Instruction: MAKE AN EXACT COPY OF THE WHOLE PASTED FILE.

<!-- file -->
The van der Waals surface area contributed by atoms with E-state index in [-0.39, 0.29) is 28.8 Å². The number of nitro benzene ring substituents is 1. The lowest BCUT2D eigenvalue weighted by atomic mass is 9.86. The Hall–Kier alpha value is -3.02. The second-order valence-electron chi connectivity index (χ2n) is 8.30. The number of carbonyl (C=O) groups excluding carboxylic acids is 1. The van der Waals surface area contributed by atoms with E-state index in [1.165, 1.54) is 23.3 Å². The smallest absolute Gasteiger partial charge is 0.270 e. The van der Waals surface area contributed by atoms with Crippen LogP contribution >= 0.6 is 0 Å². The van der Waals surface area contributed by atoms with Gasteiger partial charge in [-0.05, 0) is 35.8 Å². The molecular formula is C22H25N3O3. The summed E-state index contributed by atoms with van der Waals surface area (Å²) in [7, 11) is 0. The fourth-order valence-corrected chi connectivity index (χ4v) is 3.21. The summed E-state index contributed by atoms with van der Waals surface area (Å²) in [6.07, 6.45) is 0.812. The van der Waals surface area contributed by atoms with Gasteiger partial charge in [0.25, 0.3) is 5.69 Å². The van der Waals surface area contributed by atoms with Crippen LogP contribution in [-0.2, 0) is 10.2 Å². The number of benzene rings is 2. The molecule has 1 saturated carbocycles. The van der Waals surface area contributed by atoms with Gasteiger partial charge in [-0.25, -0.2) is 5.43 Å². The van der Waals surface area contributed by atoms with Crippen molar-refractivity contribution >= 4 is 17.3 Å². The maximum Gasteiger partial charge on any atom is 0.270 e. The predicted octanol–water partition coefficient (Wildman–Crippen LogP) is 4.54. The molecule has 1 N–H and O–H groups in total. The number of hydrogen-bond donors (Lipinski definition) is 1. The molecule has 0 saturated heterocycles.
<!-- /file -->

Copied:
The van der Waals surface area contributed by atoms with E-state index in [-0.39, 0.29) is 28.8 Å². The number of nitro benzene ring substituents is 1. The lowest BCUT2D eigenvalue weighted by atomic mass is 9.86. The Hall–Kier alpha value is -3.02. The second-order valence-electron chi connectivity index (χ2n) is 8.30. The number of carbonyl (C=O) groups excluding carboxylic acids is 1. The van der Waals surface area contributed by atoms with E-state index in [1.165, 1.54) is 23.3 Å². The smallest absolute Gasteiger partial charge is 0.270 e. The van der Waals surface area contributed by atoms with Crippen LogP contribution >= 0.6 is 0 Å². The van der Waals surface area contributed by atoms with Gasteiger partial charge in [-0.05, 0) is 35.8 Å². The molecular formula is C22H25N3O3. The summed E-state index contributed by atoms with van der Waals surface area (Å²) in [7, 11) is 0. The fourth-order valence-corrected chi connectivity index (χ4v) is 3.21. The summed E-state index contributed by atoms with van der Waals surface area (Å²) in [6.07, 6.45) is 0.812. The van der Waals surface area contributed by atoms with Gasteiger partial charge in [0.25, 0.3) is 5.69 Å². The van der Waals surface area contributed by atoms with Crippen LogP contribution in [-0.2, 0) is 10.2 Å². The number of benzene rings is 2. The molecule has 1 saturated carbocycles. The van der Waals surface area contributed by atoms with Gasteiger partial charge in [-0.25, -0.2) is 5.43 Å². The van der Waals surface area contributed by atoms with Crippen molar-refractivity contribution >= 4 is 17.3 Å². The maximum Gasteiger partial charge on any atom is 0.270 e. The predicted octanol–water partition coefficient (Wildman–Crippen LogP) is 4.54. The molecule has 1 N–H and O–H groups in total. The number of hydrogen-bond donors (Lipinski definition) is 1. The molecule has 0 saturated heterocycles.